Famed Pittsburgh-born history author David McCullough dies at age 89
David McCullough once said that it was only later in life that he realized how his award-winning career was influenced by growing up in Pittsburgh.
“I grew up in a town, a city with such an abundance of history that we heard about history, and the history of Pittsburgh, not only in school but at the dinner table and the family's stories, which were often very hilarious because there were so many eccentric people,” he said in a StoryCorps interview recorded here with Heinz History Center president and CEO Andy Masich. “We're often directly connected to historic events that took place here. Fires, floods, strikes, all the rest. It just seemed to me that you couldn't go anywhere that you weren't seeing history right in front of you, if anybody were considerate enough and interested enough to tell you about it.”
McCullough, one of the country’s most popular history writers, died Sunday at his home in Massachusetts at age 89. It was just two months after the death of Rosalee McCullough, his wife of 68 years, whom he met in Pittsburgh while they were still in high school.
McCullough was best known for his many books, starting with the first, a 1968 best-seller on the Johnstown Flood. His biographies of John Adams and Harry S. Truman won Pulitzer Prizes, and he earned National Book Awards for books on the Panama Canal and Theodore Roosevelt. He was also the voice of history for TV viewers as a host of PBS's “The American Experience.”
In 2006, McCullough was awarded a Presidential Medal of Freedom, the nation’s highest civilian honor. On his death, the Washington Post called him a “master chronicler of American history.”
“There’s no place he loved more than Pittsburgh,” said Masich, who counted McCullough as a friend and mentor. Among McCullough’s late-career honors was the renaming of the 16th Street Bridge as the David McCullough Bridge.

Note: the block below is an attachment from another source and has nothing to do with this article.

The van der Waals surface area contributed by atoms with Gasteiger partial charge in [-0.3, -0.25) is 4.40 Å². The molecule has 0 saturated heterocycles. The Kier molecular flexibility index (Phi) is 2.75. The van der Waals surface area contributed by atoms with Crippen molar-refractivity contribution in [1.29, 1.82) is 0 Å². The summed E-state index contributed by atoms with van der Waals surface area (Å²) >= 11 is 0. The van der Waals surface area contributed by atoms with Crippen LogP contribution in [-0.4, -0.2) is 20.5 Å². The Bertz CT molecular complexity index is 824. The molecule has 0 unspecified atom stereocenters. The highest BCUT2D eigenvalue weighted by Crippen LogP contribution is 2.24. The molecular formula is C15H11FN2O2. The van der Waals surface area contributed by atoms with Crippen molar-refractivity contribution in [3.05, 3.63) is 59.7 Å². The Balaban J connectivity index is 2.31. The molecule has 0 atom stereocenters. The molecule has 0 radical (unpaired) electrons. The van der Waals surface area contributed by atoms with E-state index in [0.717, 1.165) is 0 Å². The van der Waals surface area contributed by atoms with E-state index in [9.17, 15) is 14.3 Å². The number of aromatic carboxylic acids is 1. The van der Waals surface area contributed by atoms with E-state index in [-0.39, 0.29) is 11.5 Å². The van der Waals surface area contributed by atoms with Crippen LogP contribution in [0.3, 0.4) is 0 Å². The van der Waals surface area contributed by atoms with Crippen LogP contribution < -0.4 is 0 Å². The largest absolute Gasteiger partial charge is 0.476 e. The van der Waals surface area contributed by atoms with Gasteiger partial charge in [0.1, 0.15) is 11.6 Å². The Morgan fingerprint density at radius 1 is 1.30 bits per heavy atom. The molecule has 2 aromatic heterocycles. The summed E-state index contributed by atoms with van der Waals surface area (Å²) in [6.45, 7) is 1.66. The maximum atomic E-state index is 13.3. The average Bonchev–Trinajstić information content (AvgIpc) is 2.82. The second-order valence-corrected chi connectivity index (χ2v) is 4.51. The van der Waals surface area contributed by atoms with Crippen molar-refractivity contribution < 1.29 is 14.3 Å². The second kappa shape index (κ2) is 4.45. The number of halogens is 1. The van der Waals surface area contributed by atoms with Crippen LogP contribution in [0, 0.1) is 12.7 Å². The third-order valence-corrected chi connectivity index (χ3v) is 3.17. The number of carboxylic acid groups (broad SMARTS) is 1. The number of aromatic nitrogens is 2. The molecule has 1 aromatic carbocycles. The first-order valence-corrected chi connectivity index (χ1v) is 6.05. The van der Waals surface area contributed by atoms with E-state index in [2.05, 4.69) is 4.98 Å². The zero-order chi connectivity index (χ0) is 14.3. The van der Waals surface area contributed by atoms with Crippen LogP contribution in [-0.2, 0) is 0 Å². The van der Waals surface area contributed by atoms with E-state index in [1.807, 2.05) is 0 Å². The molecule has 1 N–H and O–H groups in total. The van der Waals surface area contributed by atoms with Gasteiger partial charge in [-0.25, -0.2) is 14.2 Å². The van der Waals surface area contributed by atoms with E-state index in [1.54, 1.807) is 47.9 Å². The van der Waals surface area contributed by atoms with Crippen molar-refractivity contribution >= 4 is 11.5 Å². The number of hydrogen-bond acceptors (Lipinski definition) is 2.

Masich also credited McCullough with playing a key role in the creation of the History Center, a Smithsonian Institution-affiliated museum.
“He was really the inspiration for telling Pittsburgh’s story as big as it deserved to be," said Masich. "He felt that Pittsurgh was the essential American city, that if you could understand Pittsburgh, you could understand America.”
McCullough was born in 1933 and grew up in Point Breeze. He attended Linden Elementary School and Shady Side Academy before enrolling at Yale University. While he would never again live in Pittsburgh, he visited frequently and launched many of his books here, said Masich, including “John Adams,” “1776” and “The Wright Brothers.”
McCullough didn’t study to become a historian but got into the field by way of writing. The Johnstown Flood book was inspired by a photo exhibit on the 1889 disaster he saw while working as a researcher at the U.S. Information Agency, in Washington, D.C.
His other works included “The Great Bridge,” about the Brooklyn Bridge; Ken Burns, who cites McCullough as an influence on his popular history films, hired him to narrate his first documentary, “The Brooklyn Bridge.” Others who cite McCullough as a mentor include best-selling popular historian Walter Isaacson.
Other books in McCullough’s oeuvre include “Mornings on Horseback” about the coming-of-age of Teddy Roosevelt, and his final book, 2019’s “The Pioneers” about white settlers in the Northwest Territories.
McCullough was acclaimed for his prose.
“He focused on the stories of people and told stories that people wanted to hear,” said Masich. “I think it was his innate sense of people and what they were interested in and how to tell a story that made him head-and-shoulders above many other historians of his generation.”